Category Archives: Whistler’s Answers

Whistler’s Answers: November 3, 1983

In the 1980s the Whistler Question began posing a question to three to six people and publishing their responses under “Whistler’s Answers” (not to be confused with the Whistler Answer).  Each week, we’ll be sharing one question and the answers given back in 1983.  Please note, all names/answers/occupations/neighbourhoods represent information given to the Question at the time of publishing and do not necessarily reflect the person today.

Some context for this week’s question: The Alta Lake Sports Club (ALSC) began building cross-country ski trails in the Whistler valley, specifically around Lost Lake, in the 1970s. The ALSC groomed the trails and, for the first years, they were available for free to anyone with skis. In the early 1980s, when the municipality held a referendum on the development of parks and trails in the valley, it was widely understood that the maintenance would be paid for through taxes. The municipality proposed charging cross-country skiers to access the trails at Lost Lake Park in 1983, causing controversy within Whistler as some residents felt it was one of the only free activities available in the winter, the facilities at Lost Lake Park didn’t warrant a $2 fee, and the ALSC had previously been able to afford to provide the maintenance for free.

Question: Is Council justified in charging cross-country skiers to use Lost Lake Park?

Les Doyle – Unemployed – Brio

I think it’s ridiculous. The trails should be a service to the community. I know a few people who come just to cross-country ski and it’ll turn them off. If it’s a public park you can’t really charge to get in.

Cathy Greenwood – Hotel Office Manager – Whistler Cay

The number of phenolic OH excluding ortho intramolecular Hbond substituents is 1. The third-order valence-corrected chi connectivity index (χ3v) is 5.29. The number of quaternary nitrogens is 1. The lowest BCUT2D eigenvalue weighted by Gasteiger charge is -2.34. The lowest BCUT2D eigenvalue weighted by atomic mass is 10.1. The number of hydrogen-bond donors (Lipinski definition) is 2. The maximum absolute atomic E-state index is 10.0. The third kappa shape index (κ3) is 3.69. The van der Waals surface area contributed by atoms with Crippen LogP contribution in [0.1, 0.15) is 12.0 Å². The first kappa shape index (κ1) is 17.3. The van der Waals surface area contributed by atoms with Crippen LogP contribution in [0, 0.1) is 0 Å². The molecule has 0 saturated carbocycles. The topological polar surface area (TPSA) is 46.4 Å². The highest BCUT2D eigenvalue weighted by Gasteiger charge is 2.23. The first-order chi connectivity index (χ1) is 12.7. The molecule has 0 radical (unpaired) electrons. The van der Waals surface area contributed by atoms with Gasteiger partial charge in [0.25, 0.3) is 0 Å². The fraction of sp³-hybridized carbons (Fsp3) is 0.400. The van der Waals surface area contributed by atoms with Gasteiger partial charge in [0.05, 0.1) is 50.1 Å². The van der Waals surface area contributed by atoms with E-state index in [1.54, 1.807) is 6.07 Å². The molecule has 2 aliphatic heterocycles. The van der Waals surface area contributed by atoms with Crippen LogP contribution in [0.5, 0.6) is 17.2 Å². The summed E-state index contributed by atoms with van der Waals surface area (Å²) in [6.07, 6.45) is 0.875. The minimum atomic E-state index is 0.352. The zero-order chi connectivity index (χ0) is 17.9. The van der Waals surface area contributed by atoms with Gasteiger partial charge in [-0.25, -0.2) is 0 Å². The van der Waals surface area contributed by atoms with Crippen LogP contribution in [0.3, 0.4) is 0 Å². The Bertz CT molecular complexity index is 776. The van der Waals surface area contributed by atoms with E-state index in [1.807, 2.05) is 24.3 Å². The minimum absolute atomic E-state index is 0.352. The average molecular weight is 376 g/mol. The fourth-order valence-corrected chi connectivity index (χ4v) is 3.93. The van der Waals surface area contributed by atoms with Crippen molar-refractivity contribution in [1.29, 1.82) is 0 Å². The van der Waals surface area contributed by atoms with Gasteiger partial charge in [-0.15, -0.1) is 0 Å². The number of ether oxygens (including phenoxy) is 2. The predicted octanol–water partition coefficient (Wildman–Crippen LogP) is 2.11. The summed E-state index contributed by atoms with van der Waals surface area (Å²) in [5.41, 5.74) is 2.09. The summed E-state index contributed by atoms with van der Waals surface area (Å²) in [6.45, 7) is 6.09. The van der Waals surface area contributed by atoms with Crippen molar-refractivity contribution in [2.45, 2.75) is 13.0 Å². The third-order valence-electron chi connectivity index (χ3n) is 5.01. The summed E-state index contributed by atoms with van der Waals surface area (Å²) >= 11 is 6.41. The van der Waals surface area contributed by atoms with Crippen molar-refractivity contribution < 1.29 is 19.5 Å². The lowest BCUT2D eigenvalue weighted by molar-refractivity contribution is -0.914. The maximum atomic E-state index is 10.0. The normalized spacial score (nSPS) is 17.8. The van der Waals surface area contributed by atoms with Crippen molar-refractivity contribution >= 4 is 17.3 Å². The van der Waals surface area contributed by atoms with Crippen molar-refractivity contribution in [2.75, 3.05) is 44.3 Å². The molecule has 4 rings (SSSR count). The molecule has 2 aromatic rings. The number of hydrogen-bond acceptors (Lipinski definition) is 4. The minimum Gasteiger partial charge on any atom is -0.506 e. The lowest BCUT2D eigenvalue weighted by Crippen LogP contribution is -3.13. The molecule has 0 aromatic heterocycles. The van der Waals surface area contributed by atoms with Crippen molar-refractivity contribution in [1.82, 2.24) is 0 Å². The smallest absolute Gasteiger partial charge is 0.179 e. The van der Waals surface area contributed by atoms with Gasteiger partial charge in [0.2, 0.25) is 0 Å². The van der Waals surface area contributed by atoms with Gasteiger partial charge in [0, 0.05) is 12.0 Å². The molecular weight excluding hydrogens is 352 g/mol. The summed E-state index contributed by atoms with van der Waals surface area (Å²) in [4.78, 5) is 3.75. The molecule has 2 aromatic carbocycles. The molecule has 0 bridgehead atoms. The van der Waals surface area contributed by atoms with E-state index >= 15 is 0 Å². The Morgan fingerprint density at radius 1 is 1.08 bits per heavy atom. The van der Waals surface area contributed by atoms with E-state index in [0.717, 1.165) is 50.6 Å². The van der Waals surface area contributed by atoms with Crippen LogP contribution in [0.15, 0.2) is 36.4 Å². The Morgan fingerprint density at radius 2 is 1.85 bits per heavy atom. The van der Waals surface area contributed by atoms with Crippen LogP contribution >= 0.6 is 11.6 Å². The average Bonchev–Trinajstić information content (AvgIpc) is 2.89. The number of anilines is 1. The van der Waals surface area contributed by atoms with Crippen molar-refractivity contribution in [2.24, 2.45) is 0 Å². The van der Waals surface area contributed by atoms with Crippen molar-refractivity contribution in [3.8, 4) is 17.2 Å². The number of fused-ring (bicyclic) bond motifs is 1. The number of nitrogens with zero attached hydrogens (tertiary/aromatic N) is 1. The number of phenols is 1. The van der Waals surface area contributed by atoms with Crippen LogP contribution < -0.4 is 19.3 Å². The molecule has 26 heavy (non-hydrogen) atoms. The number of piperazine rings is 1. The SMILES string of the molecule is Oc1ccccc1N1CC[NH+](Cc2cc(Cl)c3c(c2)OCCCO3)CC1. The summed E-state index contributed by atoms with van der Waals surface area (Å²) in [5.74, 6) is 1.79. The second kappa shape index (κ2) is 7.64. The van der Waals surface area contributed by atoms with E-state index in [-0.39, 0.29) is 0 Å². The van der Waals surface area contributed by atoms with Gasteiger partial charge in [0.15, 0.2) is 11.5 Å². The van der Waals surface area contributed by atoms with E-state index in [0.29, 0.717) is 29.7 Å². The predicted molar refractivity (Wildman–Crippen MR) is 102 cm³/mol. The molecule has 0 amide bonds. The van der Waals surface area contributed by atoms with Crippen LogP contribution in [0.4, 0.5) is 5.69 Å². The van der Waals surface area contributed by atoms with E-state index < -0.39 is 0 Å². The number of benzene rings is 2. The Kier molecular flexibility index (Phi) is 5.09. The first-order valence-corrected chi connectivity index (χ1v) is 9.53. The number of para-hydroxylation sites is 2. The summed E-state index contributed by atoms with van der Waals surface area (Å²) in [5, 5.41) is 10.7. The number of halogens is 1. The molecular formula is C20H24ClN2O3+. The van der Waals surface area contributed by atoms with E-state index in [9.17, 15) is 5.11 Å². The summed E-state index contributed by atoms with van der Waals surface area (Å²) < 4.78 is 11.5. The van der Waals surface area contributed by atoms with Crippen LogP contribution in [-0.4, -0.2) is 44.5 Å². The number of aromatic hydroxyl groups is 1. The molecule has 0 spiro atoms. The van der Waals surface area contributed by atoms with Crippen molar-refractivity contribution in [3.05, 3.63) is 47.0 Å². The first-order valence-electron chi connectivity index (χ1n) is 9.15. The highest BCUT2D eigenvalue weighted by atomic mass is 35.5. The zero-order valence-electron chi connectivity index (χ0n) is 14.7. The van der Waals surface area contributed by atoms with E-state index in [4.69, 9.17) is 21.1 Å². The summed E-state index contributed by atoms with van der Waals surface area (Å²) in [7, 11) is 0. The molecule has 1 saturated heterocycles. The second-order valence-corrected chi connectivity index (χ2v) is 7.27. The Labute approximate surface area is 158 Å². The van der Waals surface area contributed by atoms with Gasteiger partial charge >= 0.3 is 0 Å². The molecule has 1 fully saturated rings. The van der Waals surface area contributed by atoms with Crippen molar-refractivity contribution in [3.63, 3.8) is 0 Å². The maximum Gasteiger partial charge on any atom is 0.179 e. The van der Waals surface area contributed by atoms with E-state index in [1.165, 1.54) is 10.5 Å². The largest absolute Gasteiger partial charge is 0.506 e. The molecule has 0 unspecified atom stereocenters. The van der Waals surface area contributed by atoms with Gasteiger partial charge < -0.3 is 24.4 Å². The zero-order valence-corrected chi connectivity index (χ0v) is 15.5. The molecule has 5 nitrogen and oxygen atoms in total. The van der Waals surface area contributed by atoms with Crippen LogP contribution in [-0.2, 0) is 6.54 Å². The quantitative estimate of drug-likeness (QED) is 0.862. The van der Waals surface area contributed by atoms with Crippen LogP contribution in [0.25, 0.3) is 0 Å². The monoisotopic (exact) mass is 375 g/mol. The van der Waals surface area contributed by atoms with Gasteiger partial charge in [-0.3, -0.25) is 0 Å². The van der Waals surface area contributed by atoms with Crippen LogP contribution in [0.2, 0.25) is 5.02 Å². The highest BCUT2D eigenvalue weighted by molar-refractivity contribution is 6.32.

Yes. It’s costing us taxpayers money, not the government. I don’t think people will object to it. Back east they have to pay for cross-country. It’s not like they’re charging $10.

Samuel P. Umpkin – Sci-fi Novelist – Tapley’s Farm

I think it’s a seedy thing to do. I haven’t skied myself since my accident, but I can see that concerns will be voiced that a public park should be a free public park. They may as well charge for… pumpkins, for example.

Whistler’s Answers: October 27, 1983

In the 1980s the Whistler Question began posing a question to three to six people and publishing their responses under “Whistler’s Answers” (not to be confused with the Whistler Answer).  Each week, we’ll be sharing one question and the answers given back in 1983.  Please note, all names/answers/occupations/neighbourhoods represent information given to the Question at the time of publishing and do not necessarily reflect the person today.

Some context for this week’s question: A public meeting was planned for October 31, 1983 to discuss a proposal by Stoney’s Restaurant to extend the lounge out under the existing covered walkway and to move the walkway over the planters. Stoney’s, which is the current location of La Bocca, wanted to increase the capacity of their lounge from 22 seats to 65 seats by moving their south wall towards the edge of the walkway. Municipal planners were concerned that this act would create a precedent for other village sites. Design guidelines specified that developers must provide covered walkways within their own property and Stoney’s plans would extend the covered walkway onto property owned by Whistler Land Co. Developments.

Question: Should Stoney’s be allowed to expand its lounge?

Kent Thornton – Bartender – Whistler Village

If there’s room I don’t see why not. I don’t think a precedent will affect the other places in the village. If one store wanted to expand, all the other places in that area would have to be moved out as well.

Veena Goodin – Unemployed – Vancouver

Well, my feeling is yes, if there’s a need. Not to let it happen wouldn’t be quite right. Let it happen, and deal with any problems when they arise. You shouldn’t want to stop progress, that’s very important.

Jim Gravel – Hotel Employee – White Gold